New York Is Now! The New Wave of Free Jazz
New York is Now!
The Telegraph Company
The title says it all. While free jazz has had many homes in the United States (especially Chicago), its unquestioned headquarters today is the city of New York. Phil Freeman takes an explicitly outsider perspective on the NYC insider scene, offering insights that reflect his background in the "other" kind of energy music: punk and metal.
At the same time, he keeps in touch with the deepest roots of free jazz, making the kind of connections among styles and ideas that clearly reflect careful study. The "new" wave he promises in his subtitle is really about ten years old, but then it often can take a decade to fully appreciate the depth of new talent.
It's important to recognize up front that Freeman has a point of view, and he's not at all hesitant to express it. The granite ideology of Wynton Marsalis has no place in his musical universe; neither does the frantic post-modern flitting of John Zorn. Freeman mercilessly flogs Marsalis as a "messianic megalomaniac" and lambasts Marsalis's critical ally, Stanley Crouch, for his "insensate jeremiads" (you don't need a dictionary to figure out what that word means). Yet at the same time, he dismisses Zorn, the kingpin of NYC's avant music scene, as a "huckster"for failing to plumb the depths of the traditions he throws into his musical blender. Between these two poles of power in the Big City lies a vast diversity of musical talent, of courseand Freeman picks up on some of the key players he deems worthy of our attention.
New York is Now! is both a revelatory examination of the key players on the free jazz scene and a shuttered exclusion of the rest. Following a brief personal introduction and a compact historical contextualization of free improvisation, Freeman leaps right into biographies of the musicians who "matter." Fortunately, he's generally on targetthese artists have proven themselves central to the rejuvenation of an art form which went from impossibly subterranean depth to (admittedly limited) critical success. So it's worth listening to what he has to say.
The concept of cross-pollination among free jazz and alternative rock underground scenes, which he explores at some length, bears particular relevance in understanding the expansion of the American free jazz audience over the last ten years. [On a very personal side note, I interviewed three of the artists profiled in this book for an underground electronica magazinebefore they realized my musical insurgency and promptly flushed me out the back door!]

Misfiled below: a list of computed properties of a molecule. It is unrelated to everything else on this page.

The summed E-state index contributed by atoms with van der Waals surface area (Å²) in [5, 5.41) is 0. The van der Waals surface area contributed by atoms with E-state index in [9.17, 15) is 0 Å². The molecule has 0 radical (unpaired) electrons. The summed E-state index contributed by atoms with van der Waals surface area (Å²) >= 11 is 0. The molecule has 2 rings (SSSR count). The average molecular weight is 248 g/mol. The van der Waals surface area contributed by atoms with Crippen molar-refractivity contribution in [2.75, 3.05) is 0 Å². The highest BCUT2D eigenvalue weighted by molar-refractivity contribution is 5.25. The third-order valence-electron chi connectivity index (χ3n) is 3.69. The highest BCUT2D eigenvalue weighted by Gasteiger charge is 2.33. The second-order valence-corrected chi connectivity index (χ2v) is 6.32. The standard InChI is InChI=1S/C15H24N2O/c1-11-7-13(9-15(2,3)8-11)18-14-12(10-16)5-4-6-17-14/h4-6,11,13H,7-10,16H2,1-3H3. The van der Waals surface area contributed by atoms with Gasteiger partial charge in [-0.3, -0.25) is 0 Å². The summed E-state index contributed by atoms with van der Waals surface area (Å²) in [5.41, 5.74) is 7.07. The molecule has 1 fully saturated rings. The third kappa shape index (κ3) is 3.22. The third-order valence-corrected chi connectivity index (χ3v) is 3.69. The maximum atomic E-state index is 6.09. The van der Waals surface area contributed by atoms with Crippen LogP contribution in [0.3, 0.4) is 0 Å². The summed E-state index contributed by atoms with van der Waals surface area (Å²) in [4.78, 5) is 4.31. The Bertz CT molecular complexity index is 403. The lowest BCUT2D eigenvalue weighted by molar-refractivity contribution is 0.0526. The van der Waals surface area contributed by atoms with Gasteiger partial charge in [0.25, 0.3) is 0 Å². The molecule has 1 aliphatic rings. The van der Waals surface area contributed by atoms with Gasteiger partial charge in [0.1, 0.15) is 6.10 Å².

Beginning with tenor saxophonist David S. Ware, the great torch-bearer of the new-wave NYC free jazz community, Freeman looks at the ideas and the impulses that have driven this group of creative musicians. Ware remains unique among his generation in having scored a major-label contract (two records on Columbia; now terminated). Because of this exposure, not to mention his exuberantly powerful tenor sound, Ware made significant inroads among listeners who would not have been exposed to this music otherwise. His early experience playing in groups with William Parker, Andrew Cyrille, and Cecil Taylor helped secure the foundations of his sound. In 1988 he launched his career as a leader with Passage to Music, a trio disc on Silkheart.
But the turning point, according to Freeman, occurred when Parker hooked him up with the (then- obscure) pianist Matthew Shipp. Subsequently Ware has committed to Shipp within a quartet format for thirteen additional records, and this body of work has earned him a towering reputation. Parker and Shipp have been mainstays in these groups; the drum chair passed from Marc Edwards to Whit Dickey, Susie Ibarra, and eventually Ware's current drummer, Guillermo E. Brown (who is truly a master deserving broader recognition).
Freeman moves on to other subjects before returning to Ware, his touchstone for this book. Ware ends up symbolizing both the vitality and the potential for free jazz in New York. Freeman's final chapter concludes the book with a behind-the-scenes look at the studio sessions leading to Ware's freshly released rebound record on AUM Fidelity, Corridors & Parallels. These sessions come across as fascinating, unpredictable, and more than a bit scary... with Matt Shipp's switch from piano to keyboards, the quartet's sound has undergone an about-face.